# Question: Fraction Within a Fraction

## Comment on Fraction Within a Fraction

### Instead, could you begin by

Instead, could you begin by multiplying both sides by the denominator in Quantity A. Then subtract 5 from both sides to get 0 for Quantity A and 5/K as Quantity B? Since we know K>0 quantity B must always be greater than 0.

Thats how I came to my solution.

### That's a perfectly valid

That's a perfectly valid solution. In fact, it's exactly the same as the first solution in the video :-)

### Hi, is it possible to assume

Hi, is it possible to assume is that the dominator of quantity A multiplied by the numerator of quantity B should be equal to the dominator of Quantity B multiplied by the numerator of quantity A, then we can deduce from the result (-4) and the given information about K is that the dominator of quantity A is greater then 5 which means the result of whole fraction is less than 1?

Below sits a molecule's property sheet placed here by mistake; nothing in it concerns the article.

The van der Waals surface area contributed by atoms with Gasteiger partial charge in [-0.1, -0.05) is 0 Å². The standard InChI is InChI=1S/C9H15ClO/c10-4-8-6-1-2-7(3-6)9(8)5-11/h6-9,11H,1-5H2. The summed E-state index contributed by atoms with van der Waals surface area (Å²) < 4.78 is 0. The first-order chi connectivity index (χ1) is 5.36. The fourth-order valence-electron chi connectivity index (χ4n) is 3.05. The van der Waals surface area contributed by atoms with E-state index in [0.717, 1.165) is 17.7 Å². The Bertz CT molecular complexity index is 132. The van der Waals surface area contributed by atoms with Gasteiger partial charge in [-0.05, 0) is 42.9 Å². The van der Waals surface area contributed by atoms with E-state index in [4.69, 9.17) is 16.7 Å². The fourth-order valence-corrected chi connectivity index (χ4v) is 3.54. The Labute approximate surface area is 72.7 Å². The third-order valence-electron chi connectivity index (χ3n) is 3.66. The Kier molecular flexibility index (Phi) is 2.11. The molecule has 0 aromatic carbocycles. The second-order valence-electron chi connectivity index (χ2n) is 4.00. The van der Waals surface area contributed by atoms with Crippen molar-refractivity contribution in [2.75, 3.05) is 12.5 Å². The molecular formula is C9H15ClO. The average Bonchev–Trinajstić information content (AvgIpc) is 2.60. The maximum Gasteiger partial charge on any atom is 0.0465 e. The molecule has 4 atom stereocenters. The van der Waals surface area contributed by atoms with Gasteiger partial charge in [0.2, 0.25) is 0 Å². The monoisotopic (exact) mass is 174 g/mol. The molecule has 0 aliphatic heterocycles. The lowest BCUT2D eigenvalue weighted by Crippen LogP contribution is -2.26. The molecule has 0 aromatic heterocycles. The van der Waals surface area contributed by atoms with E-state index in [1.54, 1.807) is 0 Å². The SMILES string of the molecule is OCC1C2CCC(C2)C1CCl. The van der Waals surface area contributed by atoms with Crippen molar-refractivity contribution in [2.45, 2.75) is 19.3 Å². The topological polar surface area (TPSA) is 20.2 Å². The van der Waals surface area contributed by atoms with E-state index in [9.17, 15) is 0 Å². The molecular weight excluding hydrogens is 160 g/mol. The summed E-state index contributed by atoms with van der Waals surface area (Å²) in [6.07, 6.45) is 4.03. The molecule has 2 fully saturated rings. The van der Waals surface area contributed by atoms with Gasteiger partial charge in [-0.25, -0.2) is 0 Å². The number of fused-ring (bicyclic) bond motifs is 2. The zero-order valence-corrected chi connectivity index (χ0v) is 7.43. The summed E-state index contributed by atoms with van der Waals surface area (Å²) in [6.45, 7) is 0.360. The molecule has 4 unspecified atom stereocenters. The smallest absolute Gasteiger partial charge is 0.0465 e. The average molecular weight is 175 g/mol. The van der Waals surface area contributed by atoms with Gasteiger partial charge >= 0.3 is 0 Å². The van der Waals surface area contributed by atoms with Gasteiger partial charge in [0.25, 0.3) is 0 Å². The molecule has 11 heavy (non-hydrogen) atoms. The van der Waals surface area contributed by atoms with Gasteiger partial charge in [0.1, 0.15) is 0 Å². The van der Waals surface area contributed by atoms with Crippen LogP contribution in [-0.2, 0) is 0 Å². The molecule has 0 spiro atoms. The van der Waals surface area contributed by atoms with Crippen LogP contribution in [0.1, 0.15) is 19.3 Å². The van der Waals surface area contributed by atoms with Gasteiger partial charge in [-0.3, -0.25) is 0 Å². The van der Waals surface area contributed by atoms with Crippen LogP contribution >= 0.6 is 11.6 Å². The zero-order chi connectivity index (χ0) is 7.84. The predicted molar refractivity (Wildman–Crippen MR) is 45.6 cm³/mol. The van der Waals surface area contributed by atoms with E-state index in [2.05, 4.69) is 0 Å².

### Your strategy is based on a

Your strategy is based on a strategy use for equations.

That is, you are starting with the assumption that the two quantities are equal, but the goal of QC question is to determine the relationship between the quantities.

Cheers,
Brent

### => 5/5+5/k => 5/5K+5/k=> 5k

=> 5/(5 + 5/k) = 5/(5k + 5/k) = 5k/(5k+5) = k/(k+1)
=> plug k=1, 2, and 10,100... in k/k+1 will be less than 1.
=> B is solution
Is this correct approach Brent?

### The only problem with that

The only problem with that approach is that, even though you tested three values of k, we still can't be 100% certain that Quantity B will ALWAYS be greater.

For more on this, start watching the following video at 2:48 - https://www.greenlighttestprep.com/module/gre-quantitative-comparison/vi...